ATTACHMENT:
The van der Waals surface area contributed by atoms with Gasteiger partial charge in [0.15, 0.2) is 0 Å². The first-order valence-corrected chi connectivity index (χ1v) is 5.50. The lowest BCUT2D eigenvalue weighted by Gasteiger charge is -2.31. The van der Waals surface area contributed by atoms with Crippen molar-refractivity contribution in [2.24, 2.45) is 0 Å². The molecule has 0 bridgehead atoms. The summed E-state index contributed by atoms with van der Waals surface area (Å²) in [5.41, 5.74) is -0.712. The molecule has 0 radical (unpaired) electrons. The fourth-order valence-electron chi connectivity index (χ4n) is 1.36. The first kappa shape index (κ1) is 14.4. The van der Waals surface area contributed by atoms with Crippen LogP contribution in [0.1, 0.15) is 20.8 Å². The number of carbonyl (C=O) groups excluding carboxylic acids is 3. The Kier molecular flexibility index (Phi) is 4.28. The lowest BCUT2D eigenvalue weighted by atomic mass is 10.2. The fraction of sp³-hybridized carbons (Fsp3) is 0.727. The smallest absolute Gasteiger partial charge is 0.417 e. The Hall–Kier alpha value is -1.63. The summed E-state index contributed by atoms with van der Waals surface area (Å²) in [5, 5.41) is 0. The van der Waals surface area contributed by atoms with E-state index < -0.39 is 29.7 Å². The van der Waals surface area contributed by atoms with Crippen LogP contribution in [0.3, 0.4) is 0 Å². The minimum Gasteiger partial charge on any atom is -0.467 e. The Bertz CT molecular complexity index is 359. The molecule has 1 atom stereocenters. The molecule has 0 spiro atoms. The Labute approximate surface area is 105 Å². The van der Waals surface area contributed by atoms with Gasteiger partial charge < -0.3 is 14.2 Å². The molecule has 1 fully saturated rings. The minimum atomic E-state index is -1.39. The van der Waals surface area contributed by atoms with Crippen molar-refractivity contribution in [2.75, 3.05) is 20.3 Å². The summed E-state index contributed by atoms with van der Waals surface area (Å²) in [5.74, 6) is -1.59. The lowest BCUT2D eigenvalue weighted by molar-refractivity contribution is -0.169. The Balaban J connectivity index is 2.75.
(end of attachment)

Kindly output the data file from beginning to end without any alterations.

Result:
The van der Waals surface area contributed by atoms with Gasteiger partial charge in [0.15, 0.2) is 0 Å². The first-order valence-corrected chi connectivity index (χ1v) is 5.50. The lowest BCUT2D eigenvalue weighted by Gasteiger charge is -2.31. The van der Waals surface area contributed by atoms with Crippen molar-refractivity contribution in [2.24, 2.45) is 0 Å². The molecule has 0 bridgehead atoms. The summed E-state index contributed by atoms with van der Waals surface area (Å²) in [5.41, 5.74) is -0.712. The molecule has 0 radical (unpaired) electrons. The fourth-order valence-electron chi connectivity index (χ4n) is 1.36. The first kappa shape index (κ1) is 14.4. The van der Waals surface area contributed by atoms with Crippen LogP contribution in [0.1, 0.15) is 20.8 Å². The number of carbonyl (C=O) groups excluding carboxylic acids is 3. The Kier molecular flexibility index (Phi) is 4.28. The lowest BCUT2D eigenvalue weighted by atomic mass is 10.2. The fraction of sp³-hybridized carbons (Fsp3) is 0.727. The smallest absolute Gasteiger partial charge is 0.417 e. The Hall–Kier alpha value is -1.63. The summed E-state index contributed by atoms with van der Waals surface area (Å²) in [5, 5.41) is 0. The van der Waals surface area contributed by atoms with E-state index < -0.39 is 29.7 Å². The van der Waals surface area contributed by atoms with Crippen LogP contribution in [0.3, 0.4) is 0 Å². The minimum Gasteiger partial charge on any atom is -0.467 e. The Bertz CT molecular complexity index is 359. The molecule has 1 atom stereocenters. The molecule has 0 spiro atoms. The Labute approximate surface area is 105 Å². The van der Waals surface area contributed by atoms with Gasteiger partial charge < -0.3 is 14.2 Å². The molecule has 1 fully saturated rings. The minimum atomic E-state index is -1.39. The van der Waals surface area contributed by atoms with Crippen molar-refractivity contribution in [2.75, 3.05) is 20.3 Å². The summed E-state index contributed by atoms with van der Waals surface area (Å²) in [5.74, 6) is -1.59. The lowest BCUT2D eigenvalue weighted by molar-refractivity contribution is -0.169. The Balaban J connectivity index is 2.75.